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Salvation Army gives practical steps to keep children safe

WEDNESDAY, 3 OCTOBER, 2018 I For immediate release

As South Africa’s week of awareness about human trafficking in the first week of October gathers pace, the Salvation Army has released a list of practical steps to take to keep children safe from this scourge.

PR Secretary of the Salvation Army, Major Carin Holmes, says: “Child traffickers take advantage of situations in which children are at their most vulnerable. It is essential for parents to be vigilant at all times about the dangers facing their children.

“Some children are stolen by parents in a custody argument after a divorce. Some are stolen for money – kidnapping, some are stolen for muti body parts and some are stolen for the purposes of human trafficking either into forced labour or into the sex industry,” she added.

Major Holmes said that child abductions take place in three main ways:

  • When a stranger takes a child away for criminal purposes (such as sexual assault or ransom – the latter would be classified as a kidnapping in South Africa);
  • When a child is stolen to be brought up by the abductor;
  • When a parent removes a child from the other parent’s care.

The Salvation Army offers the following hints about how to keep children safe:

  • Be present in your child’s life.  Know where they are at all times.  If they are playing in the front garden then take your work outside and be there or make sure someone is there.
  • Have a family password known only to the family. Children are really great at this if you make it a game. Should you not be able to collect your child the person collecting them must have the password. If they don’t, the child will not go anywhere with them.
  • Be interested in your child’s day. Ask a lot of questions. Children are naturally great story tellers – take the time to listen to them.  Take photos of them when they are going to play with a friend or going to be out of your sight for a while. Should anything happen at least have an up to date photo for authorities.
  • Believe your child when they tell you someone gives them the creeps or when someone has hurt them.  Act immediately. Contact the Teddy Bear Clinic or your own GP but make sure the child knows you are taking this seriously.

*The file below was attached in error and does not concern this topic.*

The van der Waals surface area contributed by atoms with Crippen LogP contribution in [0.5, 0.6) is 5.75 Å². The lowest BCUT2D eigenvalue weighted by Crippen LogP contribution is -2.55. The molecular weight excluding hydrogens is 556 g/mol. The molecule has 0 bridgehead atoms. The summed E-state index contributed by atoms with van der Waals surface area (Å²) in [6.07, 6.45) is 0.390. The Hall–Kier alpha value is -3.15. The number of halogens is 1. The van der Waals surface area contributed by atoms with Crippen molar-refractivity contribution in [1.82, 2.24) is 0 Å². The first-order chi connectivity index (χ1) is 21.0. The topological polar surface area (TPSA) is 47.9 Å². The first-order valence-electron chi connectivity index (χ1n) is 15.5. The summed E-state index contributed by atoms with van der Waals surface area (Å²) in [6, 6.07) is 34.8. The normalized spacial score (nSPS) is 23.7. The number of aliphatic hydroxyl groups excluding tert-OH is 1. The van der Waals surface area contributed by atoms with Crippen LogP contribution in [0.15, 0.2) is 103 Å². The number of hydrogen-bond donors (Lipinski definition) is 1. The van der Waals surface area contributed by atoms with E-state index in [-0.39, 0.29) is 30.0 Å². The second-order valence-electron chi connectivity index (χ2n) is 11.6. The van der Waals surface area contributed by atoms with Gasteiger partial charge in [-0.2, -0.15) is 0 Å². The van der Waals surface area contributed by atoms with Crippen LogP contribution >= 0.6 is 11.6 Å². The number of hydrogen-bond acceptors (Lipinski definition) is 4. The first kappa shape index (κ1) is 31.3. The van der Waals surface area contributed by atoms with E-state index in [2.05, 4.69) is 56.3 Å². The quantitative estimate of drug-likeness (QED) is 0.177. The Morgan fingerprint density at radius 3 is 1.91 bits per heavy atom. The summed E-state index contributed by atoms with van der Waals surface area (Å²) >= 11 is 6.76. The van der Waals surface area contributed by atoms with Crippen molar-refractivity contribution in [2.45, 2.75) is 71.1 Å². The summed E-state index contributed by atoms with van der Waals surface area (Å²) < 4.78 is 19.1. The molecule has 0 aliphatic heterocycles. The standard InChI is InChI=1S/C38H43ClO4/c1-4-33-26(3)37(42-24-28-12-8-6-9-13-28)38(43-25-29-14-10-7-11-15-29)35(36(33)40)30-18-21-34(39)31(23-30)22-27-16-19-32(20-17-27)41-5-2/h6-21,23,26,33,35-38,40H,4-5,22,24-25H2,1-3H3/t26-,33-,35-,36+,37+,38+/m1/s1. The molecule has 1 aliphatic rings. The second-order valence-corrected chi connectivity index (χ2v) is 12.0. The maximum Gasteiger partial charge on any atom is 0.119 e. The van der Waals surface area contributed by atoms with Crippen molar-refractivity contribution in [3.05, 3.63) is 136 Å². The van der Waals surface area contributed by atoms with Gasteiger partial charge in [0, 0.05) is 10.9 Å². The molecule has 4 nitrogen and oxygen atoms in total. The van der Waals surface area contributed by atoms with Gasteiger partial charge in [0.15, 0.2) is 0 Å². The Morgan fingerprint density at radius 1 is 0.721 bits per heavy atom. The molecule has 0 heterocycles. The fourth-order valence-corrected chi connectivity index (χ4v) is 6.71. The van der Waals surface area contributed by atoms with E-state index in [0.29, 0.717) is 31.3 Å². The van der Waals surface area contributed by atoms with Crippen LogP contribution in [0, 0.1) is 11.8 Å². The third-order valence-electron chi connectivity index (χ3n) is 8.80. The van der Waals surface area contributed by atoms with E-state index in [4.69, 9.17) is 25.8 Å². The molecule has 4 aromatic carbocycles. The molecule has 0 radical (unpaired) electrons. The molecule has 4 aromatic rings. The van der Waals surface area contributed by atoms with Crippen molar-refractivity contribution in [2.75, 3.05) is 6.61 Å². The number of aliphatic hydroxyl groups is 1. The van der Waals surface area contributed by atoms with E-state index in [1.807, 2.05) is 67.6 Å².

• Don’t allow someone to convince your child that secret touching is ok. Have those conversations with your child from very young.
  • Home has to be a safe place for a child. If your child is not safe in your home then put the child’s needs first. Mothers will be held accountable if an abuse is happening in the home and they have done nothing to help the child in their protection. The same applies to fathers if the mother is the abuser. You are the child’s first line of defence you have a moral, societal and ethical duty to protect that child.
  • Be careful who you bring into your child’s life. Get to know her or his teacher, sports coach, friends and extended family.
  • Should anything happen to your child you need to be the support they need. Walk that journey with them and love them through it. Playing the blame game will not help the situation.
  • Form safe circles around your child.  Friends you trust. If your child has to walk home alone from school – know the route well.  Point out safe places the child can go to whilst walking home. Set up his world for safety. Take the time to make sure he or she is home safely. Change the route and change the entry points so that a perpetrator is not able to work out daily habits – but know the route your child will take daily. Make this part of your safety game.
  • Love, family and great friends are your greatest allies. While stranger danger needs to be taught to your children it is often those in the close circles around your child that end up being the abusers. Listen to your child and understand they may not have the correct words to express what’s happening to them. Try to work out your life around their safety.

The Salvation Army has a human trafficking hotline to which suspected cases of human trafficking can be reported. These are given to the police for follow-up. The number is 0800 073 728.


Media Contact: Ruth Coggin
Quo Vadis Communications
Tel: 011-487-0026
Cell: 082-903-5819
CLICK HERE to e-mail Ruth Coggin

Client Contact: Major Carin Holmes
Public Relations Secretary
Tel: 011-718-6745
Cell: 082-994-4351
CLICK HERE to e-mail Carin Holmes